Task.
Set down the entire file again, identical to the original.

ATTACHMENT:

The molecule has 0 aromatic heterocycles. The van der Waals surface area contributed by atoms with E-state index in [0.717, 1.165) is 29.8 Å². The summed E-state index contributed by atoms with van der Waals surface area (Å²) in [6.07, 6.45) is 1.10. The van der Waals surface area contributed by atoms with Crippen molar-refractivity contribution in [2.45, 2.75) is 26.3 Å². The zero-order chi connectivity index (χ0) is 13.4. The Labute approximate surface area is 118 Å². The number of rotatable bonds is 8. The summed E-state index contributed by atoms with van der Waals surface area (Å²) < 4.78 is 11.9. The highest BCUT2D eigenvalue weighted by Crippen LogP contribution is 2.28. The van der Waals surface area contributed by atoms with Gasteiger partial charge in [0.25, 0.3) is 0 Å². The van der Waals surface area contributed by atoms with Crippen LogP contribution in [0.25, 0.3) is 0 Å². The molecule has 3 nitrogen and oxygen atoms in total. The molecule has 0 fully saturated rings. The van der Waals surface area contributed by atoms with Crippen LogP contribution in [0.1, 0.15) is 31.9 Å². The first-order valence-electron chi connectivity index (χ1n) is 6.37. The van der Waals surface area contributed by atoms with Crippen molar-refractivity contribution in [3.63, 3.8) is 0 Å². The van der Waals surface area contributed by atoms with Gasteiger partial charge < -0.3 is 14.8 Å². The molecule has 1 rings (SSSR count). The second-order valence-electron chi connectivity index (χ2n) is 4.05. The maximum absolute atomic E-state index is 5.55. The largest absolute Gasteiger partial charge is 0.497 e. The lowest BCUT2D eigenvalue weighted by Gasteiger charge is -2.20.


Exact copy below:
The molecule has 0 aromatic heterocycles. The van der Waals surface area contributed by atoms with E-state index in [0.717, 1.165) is 29.8 Å². The summed E-state index contributed by atoms with van der Waals surface area (Å²) in [6.07, 6.45) is 1.10. The van der Waals surface area contributed by atoms with Crippen molar-refractivity contribution in [2.45, 2.75) is 26.3 Å². The zero-order chi connectivity index (χ0) is 13.4. The Labute approximate surface area is 118 Å². The number of rotatable bonds is 8. The summed E-state index contributed by atoms with van der Waals surface area (Å²) < 4.78 is 11.9. The highest BCUT2D eigenvalue weighted by Crippen LogP contribution is 2.28. The van der Waals surface area contributed by atoms with Gasteiger partial charge in [0.25, 0.3) is 0 Å². The van der Waals surface area contributed by atoms with Crippen LogP contribution in [0.25, 0.3) is 0 Å². The molecule has 3 nitrogen and oxygen atoms in total. The molecule has 0 fully saturated rings. The van der Waals surface area contributed by atoms with Crippen LogP contribution in [0.1, 0.15) is 31.9 Å². The first-order valence-electron chi connectivity index (χ1n) is 6.37. The van der Waals surface area contributed by atoms with Crippen molar-refractivity contribution in [3.63, 3.8) is 0 Å². The van der Waals surface area contributed by atoms with Gasteiger partial charge < -0.3 is 14.8 Å². The molecule has 1 rings (SSSR count). The second-order valence-electron chi connectivity index (χ2n) is 4.05. The maximum absolute atomic E-state index is 5.55. The largest absolute Gasteiger partial charge is 0.497 e. The lowest BCUT2D eigenvalue weighted by Gasteiger charge is -2.20.